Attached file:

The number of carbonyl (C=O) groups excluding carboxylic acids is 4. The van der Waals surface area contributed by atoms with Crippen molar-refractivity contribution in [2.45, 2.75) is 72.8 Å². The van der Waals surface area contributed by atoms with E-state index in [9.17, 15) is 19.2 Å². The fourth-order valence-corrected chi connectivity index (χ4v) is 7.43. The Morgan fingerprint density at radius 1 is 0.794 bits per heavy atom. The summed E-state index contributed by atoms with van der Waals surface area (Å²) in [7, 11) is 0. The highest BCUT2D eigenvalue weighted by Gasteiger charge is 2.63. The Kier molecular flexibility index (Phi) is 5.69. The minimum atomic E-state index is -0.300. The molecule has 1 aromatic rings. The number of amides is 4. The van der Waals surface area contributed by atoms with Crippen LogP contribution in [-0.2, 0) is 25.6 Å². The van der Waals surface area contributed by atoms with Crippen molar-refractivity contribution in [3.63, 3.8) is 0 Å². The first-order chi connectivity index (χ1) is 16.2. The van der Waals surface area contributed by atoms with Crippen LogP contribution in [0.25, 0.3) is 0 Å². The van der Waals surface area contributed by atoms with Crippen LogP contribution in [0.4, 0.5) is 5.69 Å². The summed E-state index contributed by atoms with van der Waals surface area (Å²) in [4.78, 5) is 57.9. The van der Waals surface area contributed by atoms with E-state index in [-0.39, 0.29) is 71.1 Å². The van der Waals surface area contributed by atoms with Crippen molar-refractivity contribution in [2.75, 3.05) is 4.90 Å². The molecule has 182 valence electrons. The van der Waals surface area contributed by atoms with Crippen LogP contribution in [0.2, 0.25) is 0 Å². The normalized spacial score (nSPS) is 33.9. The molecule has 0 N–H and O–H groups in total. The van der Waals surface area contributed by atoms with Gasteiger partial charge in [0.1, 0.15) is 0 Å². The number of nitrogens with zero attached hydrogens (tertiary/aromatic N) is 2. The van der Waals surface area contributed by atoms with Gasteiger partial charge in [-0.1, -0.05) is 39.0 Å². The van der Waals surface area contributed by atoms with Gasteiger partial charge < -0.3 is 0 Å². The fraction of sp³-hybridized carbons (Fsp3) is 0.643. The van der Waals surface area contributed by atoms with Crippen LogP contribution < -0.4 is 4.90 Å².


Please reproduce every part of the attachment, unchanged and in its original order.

The number of carbonyl (C=O) groups excluding carboxylic acids is 4. The van der Waals surface area contributed by atoms with Crippen molar-refractivity contribution in [2.45, 2.75) is 72.8 Å². The van der Waals surface area contributed by atoms with E-state index in [9.17, 15) is 19.2 Å². The fourth-order valence-corrected chi connectivity index (χ4v) is 7.43. The Morgan fingerprint density at radius 1 is 0.794 bits per heavy atom. The summed E-state index contributed by atoms with van der Waals surface area (Å²) in [7, 11) is 0. The highest BCUT2D eigenvalue weighted by Gasteiger charge is 2.63. The Kier molecular flexibility index (Phi) is 5.69. The minimum atomic E-state index is -0.300. The molecule has 1 aromatic rings. The number of amides is 4. The van der Waals surface area contributed by atoms with Crippen LogP contribution in [-0.2, 0) is 25.6 Å². The van der Waals surface area contributed by atoms with Crippen molar-refractivity contribution in [3.63, 3.8) is 0 Å². The first-order chi connectivity index (χ1) is 16.2. The van der Waals surface area contributed by atoms with Crippen LogP contribution in [0.25, 0.3) is 0 Å². The van der Waals surface area contributed by atoms with Crippen LogP contribution in [0.4, 0.5) is 5.69 Å². The summed E-state index contributed by atoms with van der Waals surface area (Å²) in [4.78, 5) is 57.9. The van der Waals surface area contributed by atoms with E-state index in [-0.39, 0.29) is 71.1 Å². The van der Waals surface area contributed by atoms with Crippen molar-refractivity contribution in [2.75, 3.05) is 4.90 Å². The molecule has 182 valence electrons. The van der Waals surface area contributed by atoms with Crippen LogP contribution in [0.2, 0.25) is 0 Å². The normalized spacial score (nSPS) is 33.9. The molecule has 0 N–H and O–H groups in total. The van der Waals surface area contributed by atoms with Gasteiger partial charge in [0.1, 0.15) is 0 Å². The number of nitrogens with zero attached hydrogens (tertiary/aromatic N) is 2. The van der Waals surface area contributed by atoms with Gasteiger partial charge in [-0.1, -0.05) is 39.0 Å². The van der Waals surface area contributed by atoms with Gasteiger partial charge < -0.3 is 0 Å². The fraction of sp³-hybridized carbons (Fsp3) is 0.643. The van der Waals surface area contributed by atoms with Crippen LogP contribution < -0.4 is 4.90 Å².